Granted this makes the conflict checking more difficult for the arbitrator, especially one who is affiliated with a large law firm. Conflict checking for funder relationships could not under this protocol be done through the law firm’s automated system without an entity name. But would arbitrators be able by other means to determine if their clients in pending or recent cases have used funding, or if a funder was a client of the firm? Would the challenge of defining “funder” for these purposes be adequately resolved if the administrator, based on the party’s disclosure, is able to inform the arbitrator of an adequate generic classification of funder involved?

The specific concerns discussed here about the downside of mandatory disclosure are not discussed in the Task Force draft. But there was division within the Task Force about whether to make disclosure of the identity of the funder mandatory, and the advocates of such mandatory disclosure believed, according to the draft, that this is necessary in order for arbitrators to conduct reasonable investigation for potential conflicts. I leave you with these questions, which have not been analyzed in the draft ICCA-Queen Mary Report, and with the notion that there is considerably more work to be done before the notion of mandatory disclosure of the identity of the funder becomes enshrined in the rules of major arbitration provider organizations.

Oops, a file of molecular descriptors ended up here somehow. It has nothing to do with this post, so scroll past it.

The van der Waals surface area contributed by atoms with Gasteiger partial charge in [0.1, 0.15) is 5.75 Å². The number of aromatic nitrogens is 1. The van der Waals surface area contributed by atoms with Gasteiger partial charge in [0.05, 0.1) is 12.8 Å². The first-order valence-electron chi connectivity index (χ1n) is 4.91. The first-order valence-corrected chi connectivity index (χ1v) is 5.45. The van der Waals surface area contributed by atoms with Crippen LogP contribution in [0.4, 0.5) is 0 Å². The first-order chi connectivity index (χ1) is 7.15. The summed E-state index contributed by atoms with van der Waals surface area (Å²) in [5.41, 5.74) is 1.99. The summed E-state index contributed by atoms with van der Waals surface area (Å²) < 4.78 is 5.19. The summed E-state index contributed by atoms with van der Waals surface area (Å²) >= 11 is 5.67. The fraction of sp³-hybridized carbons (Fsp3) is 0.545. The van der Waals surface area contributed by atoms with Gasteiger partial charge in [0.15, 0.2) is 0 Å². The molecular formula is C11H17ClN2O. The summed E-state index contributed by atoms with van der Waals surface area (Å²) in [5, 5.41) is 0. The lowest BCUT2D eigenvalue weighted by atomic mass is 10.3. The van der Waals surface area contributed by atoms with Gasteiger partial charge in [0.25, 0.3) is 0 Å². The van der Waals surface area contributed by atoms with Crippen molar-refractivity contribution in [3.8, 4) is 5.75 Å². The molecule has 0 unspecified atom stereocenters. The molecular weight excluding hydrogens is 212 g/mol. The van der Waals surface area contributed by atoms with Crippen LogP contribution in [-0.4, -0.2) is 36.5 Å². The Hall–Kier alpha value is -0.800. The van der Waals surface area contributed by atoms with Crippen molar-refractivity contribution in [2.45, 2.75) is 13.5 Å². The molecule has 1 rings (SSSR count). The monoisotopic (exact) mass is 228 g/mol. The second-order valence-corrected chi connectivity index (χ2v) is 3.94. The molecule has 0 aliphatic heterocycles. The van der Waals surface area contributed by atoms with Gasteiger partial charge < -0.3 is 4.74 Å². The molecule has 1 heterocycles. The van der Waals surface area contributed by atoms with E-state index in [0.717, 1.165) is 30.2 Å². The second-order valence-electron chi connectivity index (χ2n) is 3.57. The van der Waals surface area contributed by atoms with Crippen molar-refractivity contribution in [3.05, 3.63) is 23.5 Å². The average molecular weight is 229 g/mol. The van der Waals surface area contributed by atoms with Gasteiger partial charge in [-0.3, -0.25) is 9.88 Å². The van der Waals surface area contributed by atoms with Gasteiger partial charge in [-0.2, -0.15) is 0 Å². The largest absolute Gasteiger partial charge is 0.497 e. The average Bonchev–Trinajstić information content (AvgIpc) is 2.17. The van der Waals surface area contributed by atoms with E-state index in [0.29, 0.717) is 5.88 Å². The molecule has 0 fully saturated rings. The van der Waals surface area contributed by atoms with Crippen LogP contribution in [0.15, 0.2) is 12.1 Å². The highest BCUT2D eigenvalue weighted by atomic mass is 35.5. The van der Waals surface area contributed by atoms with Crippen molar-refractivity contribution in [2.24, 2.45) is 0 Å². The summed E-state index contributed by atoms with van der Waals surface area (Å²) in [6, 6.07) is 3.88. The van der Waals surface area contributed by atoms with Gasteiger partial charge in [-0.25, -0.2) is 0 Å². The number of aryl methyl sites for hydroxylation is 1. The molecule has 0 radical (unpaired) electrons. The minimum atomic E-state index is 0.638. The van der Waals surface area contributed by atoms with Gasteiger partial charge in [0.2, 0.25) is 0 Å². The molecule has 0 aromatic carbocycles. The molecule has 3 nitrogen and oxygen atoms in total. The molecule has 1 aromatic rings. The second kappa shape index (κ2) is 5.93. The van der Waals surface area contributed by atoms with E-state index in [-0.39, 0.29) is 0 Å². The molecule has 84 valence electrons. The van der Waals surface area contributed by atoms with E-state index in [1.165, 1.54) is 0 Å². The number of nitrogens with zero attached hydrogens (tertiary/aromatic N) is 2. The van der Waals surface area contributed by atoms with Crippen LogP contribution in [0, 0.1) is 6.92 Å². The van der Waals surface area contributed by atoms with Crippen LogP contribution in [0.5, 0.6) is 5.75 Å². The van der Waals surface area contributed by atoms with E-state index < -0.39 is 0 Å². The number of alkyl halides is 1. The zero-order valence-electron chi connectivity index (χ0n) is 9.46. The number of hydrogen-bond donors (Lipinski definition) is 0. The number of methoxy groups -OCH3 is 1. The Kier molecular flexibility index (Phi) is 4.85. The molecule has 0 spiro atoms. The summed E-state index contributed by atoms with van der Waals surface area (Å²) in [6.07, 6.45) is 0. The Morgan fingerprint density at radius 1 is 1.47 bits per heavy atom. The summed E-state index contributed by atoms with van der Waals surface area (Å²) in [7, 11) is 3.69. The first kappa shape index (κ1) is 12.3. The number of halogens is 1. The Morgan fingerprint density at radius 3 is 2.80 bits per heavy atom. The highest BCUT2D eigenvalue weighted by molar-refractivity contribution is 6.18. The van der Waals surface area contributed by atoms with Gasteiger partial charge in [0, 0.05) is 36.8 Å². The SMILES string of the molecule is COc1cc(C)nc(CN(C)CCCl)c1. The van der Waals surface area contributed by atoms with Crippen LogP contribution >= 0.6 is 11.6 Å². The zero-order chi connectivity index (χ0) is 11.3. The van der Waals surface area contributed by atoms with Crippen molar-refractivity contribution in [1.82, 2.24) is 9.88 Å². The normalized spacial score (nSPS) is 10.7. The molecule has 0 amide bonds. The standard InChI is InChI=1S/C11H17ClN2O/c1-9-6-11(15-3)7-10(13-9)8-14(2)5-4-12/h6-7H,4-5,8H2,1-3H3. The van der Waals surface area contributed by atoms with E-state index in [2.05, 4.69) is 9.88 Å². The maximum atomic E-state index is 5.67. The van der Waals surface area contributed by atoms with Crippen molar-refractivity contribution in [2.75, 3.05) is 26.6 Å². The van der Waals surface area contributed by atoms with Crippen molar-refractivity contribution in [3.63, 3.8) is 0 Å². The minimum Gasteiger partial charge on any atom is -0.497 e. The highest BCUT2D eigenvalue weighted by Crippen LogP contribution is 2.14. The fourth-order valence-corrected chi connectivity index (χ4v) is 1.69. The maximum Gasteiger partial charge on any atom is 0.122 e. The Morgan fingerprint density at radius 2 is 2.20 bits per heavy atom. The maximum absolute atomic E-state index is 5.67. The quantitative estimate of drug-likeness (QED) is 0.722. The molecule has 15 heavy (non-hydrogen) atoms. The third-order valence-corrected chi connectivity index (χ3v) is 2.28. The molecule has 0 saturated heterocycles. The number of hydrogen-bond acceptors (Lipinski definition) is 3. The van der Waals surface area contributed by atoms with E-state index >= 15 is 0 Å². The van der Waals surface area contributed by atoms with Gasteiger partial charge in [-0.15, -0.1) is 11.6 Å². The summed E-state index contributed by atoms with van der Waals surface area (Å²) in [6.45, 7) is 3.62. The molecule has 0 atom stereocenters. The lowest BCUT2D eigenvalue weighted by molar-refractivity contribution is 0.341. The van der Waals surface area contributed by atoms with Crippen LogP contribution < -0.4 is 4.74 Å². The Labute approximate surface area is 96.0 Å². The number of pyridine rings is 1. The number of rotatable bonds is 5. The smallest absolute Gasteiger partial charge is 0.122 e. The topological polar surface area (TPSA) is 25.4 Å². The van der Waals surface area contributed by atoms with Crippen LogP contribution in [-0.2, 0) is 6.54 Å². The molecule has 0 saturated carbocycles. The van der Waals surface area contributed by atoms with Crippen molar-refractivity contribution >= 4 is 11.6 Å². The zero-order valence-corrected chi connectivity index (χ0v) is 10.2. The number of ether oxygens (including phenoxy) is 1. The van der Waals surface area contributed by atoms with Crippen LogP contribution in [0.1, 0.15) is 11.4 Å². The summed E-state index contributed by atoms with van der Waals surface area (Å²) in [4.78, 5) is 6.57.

If Only These Conflicts Could Be Mediated …

The past week was a challenging week for all of us, including those of us who consider ourselves to be mediators. What does the mediation profession have to offer toward resolution of national and international disputes that have not been submitted to mediation (so far as we know)? Some of the attributes that an effective mediator might bring to the table if such disputes were mediated, and in turn might bring to the discussion of these disputes even if they are not mediated, include: (1) an interest in identifying the fundamental interests of both sides, (2) an ability to understand the significance of language and its nuances, in the rhetoric of the parties, and in the mediator’s own rhetoric, which will be calculated to transform a contentious matter into a joint effort directed toward a solution, and (3) to understand the audiences and constituencies to which each of the disputing parties must report upon and justify any agreed solution.